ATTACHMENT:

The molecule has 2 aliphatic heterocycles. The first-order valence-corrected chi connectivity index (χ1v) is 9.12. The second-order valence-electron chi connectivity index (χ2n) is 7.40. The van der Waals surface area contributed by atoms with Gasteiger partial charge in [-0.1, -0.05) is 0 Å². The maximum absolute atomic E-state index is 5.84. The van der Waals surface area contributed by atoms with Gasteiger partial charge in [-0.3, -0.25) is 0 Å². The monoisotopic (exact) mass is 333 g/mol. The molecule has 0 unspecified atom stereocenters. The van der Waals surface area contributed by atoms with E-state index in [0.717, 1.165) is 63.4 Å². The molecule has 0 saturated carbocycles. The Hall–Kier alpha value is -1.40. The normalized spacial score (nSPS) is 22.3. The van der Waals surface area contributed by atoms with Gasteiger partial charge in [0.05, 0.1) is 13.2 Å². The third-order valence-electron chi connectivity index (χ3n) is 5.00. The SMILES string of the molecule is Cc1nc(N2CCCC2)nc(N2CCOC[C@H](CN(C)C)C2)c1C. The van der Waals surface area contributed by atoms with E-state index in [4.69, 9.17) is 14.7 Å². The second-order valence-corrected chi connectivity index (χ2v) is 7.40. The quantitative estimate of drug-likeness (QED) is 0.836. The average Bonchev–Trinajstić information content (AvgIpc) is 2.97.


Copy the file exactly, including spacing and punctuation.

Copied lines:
The molecule has 2 aliphatic heterocycles. The first-order valence-corrected chi connectivity index (χ1v) is 9.12. The second-order valence-electron chi connectivity index (χ2n) is 7.40. The van der Waals surface area contributed by atoms with Gasteiger partial charge in [-0.1, -0.05) is 0 Å². The maximum absolute atomic E-state index is 5.84. The van der Waals surface area contributed by atoms with Gasteiger partial charge in [-0.3, -0.25) is 0 Å². The monoisotopic (exact) mass is 333 g/mol. The molecule has 0 unspecified atom stereocenters. The van der Waals surface area contributed by atoms with E-state index in [0.717, 1.165) is 63.4 Å². The molecule has 0 saturated carbocycles. The Hall–Kier alpha value is -1.40. The normalized spacial score (nSPS) is 22.3. The van der Waals surface area contributed by atoms with Gasteiger partial charge in [0.05, 0.1) is 13.2 Å². The third-order valence-electron chi connectivity index (χ3n) is 5.00. The SMILES string of the molecule is Cc1nc(N2CCCC2)nc(N2CCOC[C@H](CN(C)C)C2)c1C. The van der Waals surface area contributed by atoms with E-state index in [4.69, 9.17) is 14.7 Å². The second-order valence-corrected chi connectivity index (χ2v) is 7.40. The quantitative estimate of drug-likeness (QED) is 0.836. The average Bonchev–Trinajstić information content (AvgIpc) is 2.97.